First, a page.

Penelope and Fiona 2014
I was watching an interview with photographer Sasaki Masako. He had gone to Kamaishi, the site of the devastating Japanese earthquake and tsunami in March, 2011 to take photographs of the rebuilding. He said something that stuck with me: “If I don’t stand in the same place every time, I won’t see the significance of what takes place.”
He was talking about the rebuilding efforts and missing the changes that are occurring. And it’s exactly what happens with our families. If you don’t take photographs every month, every season, every year, you will miss the significance of what is happening in your own life.
Our children change from month to month and a lot of times we don’t see it because we’re living at the molecular level with our families. But when we step back and compare last year’s photographs to this year’s, it’s obvious. Our sons are growing into men, our daughters now coolly assess us and find us lacking – there’s an adultness to them that seemingly appeared overnight.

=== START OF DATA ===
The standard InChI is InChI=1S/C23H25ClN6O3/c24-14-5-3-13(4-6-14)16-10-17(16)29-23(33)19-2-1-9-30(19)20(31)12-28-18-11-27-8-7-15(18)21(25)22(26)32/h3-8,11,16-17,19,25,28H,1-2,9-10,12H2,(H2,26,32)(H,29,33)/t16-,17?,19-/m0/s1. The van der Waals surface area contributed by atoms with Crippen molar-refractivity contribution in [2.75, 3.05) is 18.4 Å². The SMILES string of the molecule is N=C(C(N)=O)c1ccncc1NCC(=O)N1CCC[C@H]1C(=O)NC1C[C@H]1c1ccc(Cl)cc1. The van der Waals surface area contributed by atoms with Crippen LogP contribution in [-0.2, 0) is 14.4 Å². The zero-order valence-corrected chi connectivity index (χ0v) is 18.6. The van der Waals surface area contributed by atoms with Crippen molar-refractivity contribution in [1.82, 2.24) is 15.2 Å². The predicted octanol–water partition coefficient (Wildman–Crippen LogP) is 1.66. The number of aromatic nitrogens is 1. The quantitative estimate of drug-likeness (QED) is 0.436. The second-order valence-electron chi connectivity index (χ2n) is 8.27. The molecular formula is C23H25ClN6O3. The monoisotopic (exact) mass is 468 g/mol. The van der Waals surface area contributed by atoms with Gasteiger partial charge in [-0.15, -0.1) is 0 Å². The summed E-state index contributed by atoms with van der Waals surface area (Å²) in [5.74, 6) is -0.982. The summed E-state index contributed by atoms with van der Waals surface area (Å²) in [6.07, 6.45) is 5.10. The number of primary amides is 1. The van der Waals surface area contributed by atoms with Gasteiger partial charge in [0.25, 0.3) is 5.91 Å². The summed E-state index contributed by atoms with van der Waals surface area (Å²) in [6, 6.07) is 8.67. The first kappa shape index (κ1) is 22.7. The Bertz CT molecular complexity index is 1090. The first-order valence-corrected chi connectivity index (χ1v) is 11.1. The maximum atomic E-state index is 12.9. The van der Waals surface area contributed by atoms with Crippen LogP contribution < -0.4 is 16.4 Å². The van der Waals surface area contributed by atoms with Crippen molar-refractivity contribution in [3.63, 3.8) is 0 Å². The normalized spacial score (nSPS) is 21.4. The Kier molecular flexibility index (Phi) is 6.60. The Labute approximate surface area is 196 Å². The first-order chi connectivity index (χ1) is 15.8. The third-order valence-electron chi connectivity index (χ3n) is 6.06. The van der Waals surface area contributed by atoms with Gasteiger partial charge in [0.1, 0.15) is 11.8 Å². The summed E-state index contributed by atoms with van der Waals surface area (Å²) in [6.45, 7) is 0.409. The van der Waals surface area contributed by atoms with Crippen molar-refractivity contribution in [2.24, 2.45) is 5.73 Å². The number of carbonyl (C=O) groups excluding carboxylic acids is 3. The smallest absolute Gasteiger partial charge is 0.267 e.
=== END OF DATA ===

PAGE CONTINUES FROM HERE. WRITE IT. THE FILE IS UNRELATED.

When you’re in it, the moments are at the forefront. The way they say flip flop (fip-fop), or the way they toddle to the door when they hear your husband’s car pull into the driveway, or that they love Clifford and kiss the tv screen when he comes on. They’re just moments that make up the day, and the days are stacked layer upon layer until they’re buried beneath other days and newer memories. The older memories fade because you’re busy and your children are growing and there are new memories to be made.
And then, as you’re looking though your photographs from years ago, or watching old home movies, the day-to-day becomes precious again. You are absolutely overwhelmed with the most sweet, searing appreciation for the life you’ve lived. Once you’re removed from the relentlessness of caring for a young child, you realize it was never really ordinary to begin with.